This article is part of a series on Favorite Characters in Literature. We hope that it may inspire children and adults alike to become acquainted, or re-acquainted, with some of the classics of English literature.
In The Tempest, Prospero plays the part of father to his daughter Miranda, ruler of the island he governs with justice and mercy, teacher of his apprentices or servants Ariel and Caliban, and master artist or magician who creates works of art.
As father he has raised his daughter to be a paragon of beauty and goodness, a young woman whose name means “wonder” or miracle—a child whose purity, innocence, and refinement radiate both her inner and outward beauty. As Ferdinand, who falls in love with her at first sight, exclaims, “Admired Miranda! / Indeed the top of admiration, worth/ What’s dearest to the world!”
As a master or teacher to Ariel and Caliban he demands excellence, corrects their faults, and teaches them the discipline of excellence. As governor of the island, once a barbaric place ruled by the witch Sycorax, he rules with law and order and instills culture and civilization. Whatever Prospero does, he perfects with the expertise of an artist that produces masterpieces. In all his achievements Prospero, imitating God, reflects the attributes of justice, mercy, wisdom, and beauty.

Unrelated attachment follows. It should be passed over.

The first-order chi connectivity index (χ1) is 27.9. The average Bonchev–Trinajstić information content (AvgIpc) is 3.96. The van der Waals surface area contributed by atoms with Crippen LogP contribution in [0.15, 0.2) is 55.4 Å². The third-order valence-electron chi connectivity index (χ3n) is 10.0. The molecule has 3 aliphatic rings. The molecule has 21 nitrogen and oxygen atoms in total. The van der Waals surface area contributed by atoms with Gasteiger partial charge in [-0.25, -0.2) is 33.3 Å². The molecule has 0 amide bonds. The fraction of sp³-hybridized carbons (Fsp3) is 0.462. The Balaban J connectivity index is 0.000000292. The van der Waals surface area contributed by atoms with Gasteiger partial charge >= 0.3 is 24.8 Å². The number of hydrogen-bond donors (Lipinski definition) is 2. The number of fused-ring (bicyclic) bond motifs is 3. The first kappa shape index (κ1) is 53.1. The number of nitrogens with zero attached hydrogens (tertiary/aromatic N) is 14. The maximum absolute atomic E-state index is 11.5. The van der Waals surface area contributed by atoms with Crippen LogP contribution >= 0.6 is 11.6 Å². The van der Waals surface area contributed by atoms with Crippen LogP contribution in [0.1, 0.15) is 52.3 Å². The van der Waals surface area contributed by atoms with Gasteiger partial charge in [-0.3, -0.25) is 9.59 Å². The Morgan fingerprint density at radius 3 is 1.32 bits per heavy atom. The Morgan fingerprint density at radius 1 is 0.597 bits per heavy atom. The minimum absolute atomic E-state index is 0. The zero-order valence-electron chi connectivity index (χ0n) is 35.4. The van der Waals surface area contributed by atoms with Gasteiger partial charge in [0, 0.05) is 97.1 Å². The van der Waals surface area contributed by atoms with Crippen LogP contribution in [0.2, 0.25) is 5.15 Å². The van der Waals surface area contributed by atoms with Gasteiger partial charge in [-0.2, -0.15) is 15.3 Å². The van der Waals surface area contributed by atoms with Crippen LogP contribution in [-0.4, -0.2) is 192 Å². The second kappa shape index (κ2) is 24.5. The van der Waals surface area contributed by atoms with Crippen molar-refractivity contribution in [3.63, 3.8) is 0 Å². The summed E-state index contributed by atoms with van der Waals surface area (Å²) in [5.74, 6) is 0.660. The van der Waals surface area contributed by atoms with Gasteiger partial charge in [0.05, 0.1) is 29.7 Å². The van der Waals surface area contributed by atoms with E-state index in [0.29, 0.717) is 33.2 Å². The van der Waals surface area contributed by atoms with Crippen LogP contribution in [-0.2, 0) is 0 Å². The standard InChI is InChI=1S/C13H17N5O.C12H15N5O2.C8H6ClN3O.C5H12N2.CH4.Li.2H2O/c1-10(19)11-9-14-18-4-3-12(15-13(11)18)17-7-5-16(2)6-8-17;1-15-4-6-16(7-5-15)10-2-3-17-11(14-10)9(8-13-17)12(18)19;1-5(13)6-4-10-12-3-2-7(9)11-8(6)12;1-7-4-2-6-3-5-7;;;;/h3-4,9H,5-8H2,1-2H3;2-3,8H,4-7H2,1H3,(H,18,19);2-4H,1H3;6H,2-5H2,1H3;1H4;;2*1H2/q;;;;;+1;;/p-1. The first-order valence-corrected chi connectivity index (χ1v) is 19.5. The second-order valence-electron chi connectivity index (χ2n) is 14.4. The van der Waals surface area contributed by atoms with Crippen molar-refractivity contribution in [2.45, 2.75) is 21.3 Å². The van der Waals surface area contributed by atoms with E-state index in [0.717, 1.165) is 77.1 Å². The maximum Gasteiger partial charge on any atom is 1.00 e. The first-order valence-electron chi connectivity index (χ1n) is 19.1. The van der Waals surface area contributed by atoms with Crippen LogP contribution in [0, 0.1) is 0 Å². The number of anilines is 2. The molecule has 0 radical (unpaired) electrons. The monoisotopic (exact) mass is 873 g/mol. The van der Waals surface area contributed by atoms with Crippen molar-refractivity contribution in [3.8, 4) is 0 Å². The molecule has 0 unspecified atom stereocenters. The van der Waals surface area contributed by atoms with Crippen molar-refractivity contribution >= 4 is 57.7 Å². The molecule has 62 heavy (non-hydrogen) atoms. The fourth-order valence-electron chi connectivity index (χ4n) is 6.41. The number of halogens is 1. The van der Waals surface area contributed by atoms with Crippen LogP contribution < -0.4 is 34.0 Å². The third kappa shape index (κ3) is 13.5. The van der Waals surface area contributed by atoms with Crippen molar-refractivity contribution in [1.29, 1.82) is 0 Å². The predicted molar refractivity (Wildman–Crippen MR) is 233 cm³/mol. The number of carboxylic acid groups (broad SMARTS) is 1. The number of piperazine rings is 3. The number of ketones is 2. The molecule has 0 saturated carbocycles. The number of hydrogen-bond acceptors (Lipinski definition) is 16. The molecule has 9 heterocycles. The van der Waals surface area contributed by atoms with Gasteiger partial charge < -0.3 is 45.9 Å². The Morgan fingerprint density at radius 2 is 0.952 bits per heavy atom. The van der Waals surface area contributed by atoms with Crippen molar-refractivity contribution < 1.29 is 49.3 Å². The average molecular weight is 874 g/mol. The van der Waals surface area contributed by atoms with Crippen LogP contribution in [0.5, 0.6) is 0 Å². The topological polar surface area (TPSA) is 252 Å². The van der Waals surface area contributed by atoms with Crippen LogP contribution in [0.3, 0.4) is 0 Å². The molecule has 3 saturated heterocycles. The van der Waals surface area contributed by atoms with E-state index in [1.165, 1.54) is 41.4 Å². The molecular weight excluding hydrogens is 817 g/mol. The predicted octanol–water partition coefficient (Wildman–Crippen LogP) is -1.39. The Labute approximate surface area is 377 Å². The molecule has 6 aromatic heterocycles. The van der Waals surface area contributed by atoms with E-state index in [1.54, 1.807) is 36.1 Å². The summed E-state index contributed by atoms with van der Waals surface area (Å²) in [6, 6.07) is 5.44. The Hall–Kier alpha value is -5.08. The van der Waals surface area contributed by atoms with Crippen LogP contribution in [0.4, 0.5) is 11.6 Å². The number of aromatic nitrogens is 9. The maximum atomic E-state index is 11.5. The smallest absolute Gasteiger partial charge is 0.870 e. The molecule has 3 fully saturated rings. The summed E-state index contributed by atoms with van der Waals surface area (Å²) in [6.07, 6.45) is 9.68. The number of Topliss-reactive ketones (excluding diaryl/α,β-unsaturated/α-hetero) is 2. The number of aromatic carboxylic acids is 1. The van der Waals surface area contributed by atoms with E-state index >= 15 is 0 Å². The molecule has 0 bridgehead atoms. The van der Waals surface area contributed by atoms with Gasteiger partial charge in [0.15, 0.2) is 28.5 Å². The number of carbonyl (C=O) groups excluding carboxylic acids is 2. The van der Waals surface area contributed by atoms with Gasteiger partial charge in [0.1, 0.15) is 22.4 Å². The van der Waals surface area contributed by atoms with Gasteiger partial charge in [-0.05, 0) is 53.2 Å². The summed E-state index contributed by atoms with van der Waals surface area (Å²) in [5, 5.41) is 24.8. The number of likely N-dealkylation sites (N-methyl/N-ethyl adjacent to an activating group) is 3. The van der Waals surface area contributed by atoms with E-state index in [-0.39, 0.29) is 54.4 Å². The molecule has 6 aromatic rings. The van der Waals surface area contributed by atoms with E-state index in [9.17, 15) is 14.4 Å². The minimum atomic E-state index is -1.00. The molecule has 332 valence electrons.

The Magic of Miranda
Just as all effects resemble their causes, so too children reflect their parents. Miranda is a work of art, a masterpiece who evokes wonder and brings glory to her father because of the combination of her virtues. Kind, compassionate, and gentle, Miranda is the handiwork of a parent who has taught his child the full meaning of good and evil and formed her heart and conscience.
For example, she feels pity for the suffering of the shipwrecked crew during the fury of the tempest, and she shows compassion for Ferdinand’s labors as he carries logs like a slave to win her hand in marriage. “Oh, I have suffered/ With those that I saw suffer!” she cries during the storm. Miranda appreciates goodness in all its forms, especially expressing gratitude for Gonzalo’s kindness in stocking Prospero’s boat with provisions and books when they were betrayed by Prospero’s brother and set adrift in the sea: “Would I might/ But ever see that man!”
Prospero’s magic, then, as parent is the art of bringing out the potential for goodness in his daughter. Miranda’s tender heart, sensitive conscience, and gratitude for all acts of kindness testify to Prospero’s art as a father. Good children are the wonder-working miracles wrought by dedicated loving parents.
A Good, Demanding Teacher
As a teacher Prospero instructs two pupils of different temperaments and talents, Ariel and Caliban. Ariel, a pure spirit like an angel or fairy, represents quick intelligence and creative genius, constantly moving all over the island in bursts of lightning speed.
Caliban, on the other hand, is on the animal level, a brutish creature who resists the civilizing influence of Prospero’s authority. To lift Caliban from the level of barbarian, Prospero taught him to talk, but Caliban uses language only to swear and curse.
In his art of teaching Prospero releases the intellectual powers of his pupils, directs them to good ends, and disciplines their energies. He does not allow Ariel have his way or grant to the spirit the absolute freedom Ariel desires until the apprentice cooperates with Prospero’s ideals of excellence and perfection to bring perfect justice on the island. Prospero does not stop punishing the stubborn, obtuse Caliban until the creature finally learns to obey and respect authority.